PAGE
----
A study conducted in India by Johns Hopkins Bloomberg School of Public Health says that domestic violence on mothers increases the possibility of early death for their children. The risk of death was found to be doubled during perinatal and neonatal stages for children of mothers who were subjected to harassment.
The study is published in the August 2006 edition of the American Journal of Public Health.
"Our findings indicate that almost 1 in 5 perinatal and neonatal deaths could be prevented with the elimination of domestic violence, which compares favorably with other child survival interventions," said Saifuddin Ahmed, MBBS, PhD, lead author of the study and an assistant professor in the Department of Population and Family Health Sciences at the Bloomberg School of Public Health.
The study was conducted using data from two separate health surveys conducted among men and women living in Uttar Pradesh, a poor state in northern India with high levels of both domestic violence within marriage and early childhood mortality. The men's survey included data related to incidents of domestic violence, whereas while the women's survey included data on infant and child mortality. From the surveys, the researchers matched data for 5,553 married couples and then analyzed the outcomes of 2,199 pregnant women.
According to the results, nearly 18 percent of the study participants were physically abused by their husbands during their most recent pregnancy. In comparison, the prevalence of domestic violence during pregnancy in the United States has been estimated at between 4 percent and 8 percent.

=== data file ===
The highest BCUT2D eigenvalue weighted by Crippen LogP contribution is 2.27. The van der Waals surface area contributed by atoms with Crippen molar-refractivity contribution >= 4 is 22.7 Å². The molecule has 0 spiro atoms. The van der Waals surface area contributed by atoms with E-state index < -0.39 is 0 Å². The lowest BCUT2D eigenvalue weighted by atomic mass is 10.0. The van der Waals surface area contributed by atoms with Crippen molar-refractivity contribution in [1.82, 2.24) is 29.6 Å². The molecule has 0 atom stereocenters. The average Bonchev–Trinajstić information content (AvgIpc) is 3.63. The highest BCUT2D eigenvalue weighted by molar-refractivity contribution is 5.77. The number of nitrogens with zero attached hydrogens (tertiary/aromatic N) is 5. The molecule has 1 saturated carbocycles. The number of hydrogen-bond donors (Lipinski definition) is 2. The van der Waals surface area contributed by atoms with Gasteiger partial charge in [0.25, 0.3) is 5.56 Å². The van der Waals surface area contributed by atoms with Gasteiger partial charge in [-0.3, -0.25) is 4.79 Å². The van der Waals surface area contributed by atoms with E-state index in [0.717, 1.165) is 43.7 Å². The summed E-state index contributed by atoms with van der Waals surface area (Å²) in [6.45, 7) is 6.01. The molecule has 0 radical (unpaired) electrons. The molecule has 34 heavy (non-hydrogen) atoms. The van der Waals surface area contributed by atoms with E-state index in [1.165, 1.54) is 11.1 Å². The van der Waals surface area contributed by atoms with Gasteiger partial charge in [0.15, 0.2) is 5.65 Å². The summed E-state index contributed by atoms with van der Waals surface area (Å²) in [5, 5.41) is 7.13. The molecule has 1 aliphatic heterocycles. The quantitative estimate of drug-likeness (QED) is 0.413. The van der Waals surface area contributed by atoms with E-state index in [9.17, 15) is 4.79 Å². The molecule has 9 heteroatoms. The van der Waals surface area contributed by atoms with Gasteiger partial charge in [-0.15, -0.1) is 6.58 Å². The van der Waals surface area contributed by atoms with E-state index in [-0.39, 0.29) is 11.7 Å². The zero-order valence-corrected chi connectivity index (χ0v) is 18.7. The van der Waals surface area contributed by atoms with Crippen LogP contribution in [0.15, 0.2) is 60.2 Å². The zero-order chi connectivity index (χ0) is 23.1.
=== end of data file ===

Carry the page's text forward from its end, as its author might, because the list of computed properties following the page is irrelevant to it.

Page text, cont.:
After controlling for sociodemographic and maternal heath factors, the researchers found that the mortality risk during both the perinatal and neonatal periods more than doubled for offspring of mothers who experience domestic violence. However, the researchers did not find any significant associations between domestic violence and mortality in later stages of early childhood. According to the researchers, domestic violence may elevate mortality risk through direct injury to the fetus during pregnancy, by negatively affecting the mother's stress and nutritional levels, or by deterring the mother from seeking appropriate health care.
"Our results underscore the need for public education and awareness programs in developing countries such as India that highlight the serious and negative consequences of domestic violence, not only for women but for their children as well. The prevention of domestic violence may be an important, but largely overlooked, intervention for improving child survival in such settings," said Michael A. Koenig, PhD, co-author of the study and an associate professor in the Bloomberg School's Department of Population and Family Health Sciences.
"Effects of Domestic Violence on Perinatal and Early-Childhood Mortality: Evidence from North India" was written by Saifuddin Ahmed, MBBS, PhD, Michael A. Koenig, PhD and Rob Stephenson, PhD. Stephenson is with the Rollins School of Public Health, Emory University.
The research was supported by a grant from the National Institute of Child Health and Development.
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